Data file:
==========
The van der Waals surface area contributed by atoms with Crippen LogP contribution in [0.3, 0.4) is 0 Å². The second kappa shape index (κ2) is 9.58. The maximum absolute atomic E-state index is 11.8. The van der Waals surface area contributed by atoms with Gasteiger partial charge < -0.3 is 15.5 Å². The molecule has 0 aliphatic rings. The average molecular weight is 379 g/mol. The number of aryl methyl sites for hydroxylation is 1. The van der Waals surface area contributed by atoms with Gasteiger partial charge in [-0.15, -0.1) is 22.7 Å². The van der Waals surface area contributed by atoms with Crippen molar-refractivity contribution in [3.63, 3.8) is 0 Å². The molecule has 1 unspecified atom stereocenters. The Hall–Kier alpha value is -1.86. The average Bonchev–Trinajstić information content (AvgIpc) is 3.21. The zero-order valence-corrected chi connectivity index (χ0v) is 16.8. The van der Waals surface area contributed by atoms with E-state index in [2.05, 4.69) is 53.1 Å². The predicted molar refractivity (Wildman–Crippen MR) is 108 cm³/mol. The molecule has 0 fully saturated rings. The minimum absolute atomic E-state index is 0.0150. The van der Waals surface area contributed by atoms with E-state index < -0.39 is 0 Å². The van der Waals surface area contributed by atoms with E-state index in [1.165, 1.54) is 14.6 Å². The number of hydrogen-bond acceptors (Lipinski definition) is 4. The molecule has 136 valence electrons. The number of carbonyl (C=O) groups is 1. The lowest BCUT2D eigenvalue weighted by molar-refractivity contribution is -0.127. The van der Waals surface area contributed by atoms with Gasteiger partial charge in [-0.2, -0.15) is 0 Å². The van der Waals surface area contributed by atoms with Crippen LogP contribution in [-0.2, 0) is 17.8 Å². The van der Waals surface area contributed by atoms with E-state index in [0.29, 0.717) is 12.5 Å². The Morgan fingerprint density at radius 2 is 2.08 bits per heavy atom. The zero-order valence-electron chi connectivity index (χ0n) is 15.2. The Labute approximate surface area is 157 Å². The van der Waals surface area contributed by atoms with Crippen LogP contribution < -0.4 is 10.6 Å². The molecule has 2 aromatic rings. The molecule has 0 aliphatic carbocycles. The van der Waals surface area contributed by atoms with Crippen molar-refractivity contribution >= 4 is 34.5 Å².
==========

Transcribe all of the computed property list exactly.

The van der Waals surface area contributed by atoms with Crippen LogP contribution in [0.3, 0.4) is 0 Å². The second kappa shape index (κ2) is 9.58. The maximum absolute atomic E-state index is 11.8. The van der Waals surface area contributed by atoms with Gasteiger partial charge < -0.3 is 15.5 Å². The molecule has 0 aliphatic rings. The average molecular weight is 379 g/mol. The number of aryl methyl sites for hydroxylation is 1. The van der Waals surface area contributed by atoms with Gasteiger partial charge in [-0.15, -0.1) is 22.7 Å². The van der Waals surface area contributed by atoms with Crippen molar-refractivity contribution in [3.63, 3.8) is 0 Å². The molecule has 1 unspecified atom stereocenters. The Hall–Kier alpha value is -1.86. The average Bonchev–Trinajstić information content (AvgIpc) is 3.21. The zero-order valence-corrected chi connectivity index (χ0v) is 16.8. The van der Waals surface area contributed by atoms with E-state index in [2.05, 4.69) is 53.1 Å². The predicted molar refractivity (Wildman–Crippen MR) is 108 cm³/mol. The molecule has 0 fully saturated rings. The minimum absolute atomic E-state index is 0.0150. The van der Waals surface area contributed by atoms with E-state index < -0.39 is 0 Å². The van der Waals surface area contributed by atoms with E-state index in [1.165, 1.54) is 14.6 Å². The number of hydrogen-bond acceptors (Lipinski definition) is 4. The molecule has 136 valence electrons. The number of carbonyl (C=O) groups is 1. The lowest BCUT2D eigenvalue weighted by molar-refractivity contribution is -0.127. The van der Waals surface area contributed by atoms with Gasteiger partial charge in [-0.2, -0.15) is 0 Å². The van der Waals surface area contributed by atoms with Crippen LogP contribution in [-0.2, 0) is 17.8 Å². The van der Waals surface area contributed by atoms with E-state index in [0.29, 0.717) is 12.5 Å². The Morgan fingerprint density at radius 2 is 2.08 bits per heavy atom. The zero-order valence-electron chi connectivity index (χ0n) is 15.2. The Labute approximate surface area is 157 Å². The van der Waals surface area contributed by atoms with Crippen LogP contribution < -0.4 is 10.6 Å². The molecule has 2 aromatic rings. The molecule has 0 aliphatic carbocycles. The van der Waals surface area contributed by atoms with Crippen molar-refractivity contribution >= 4 is 34.5 Å².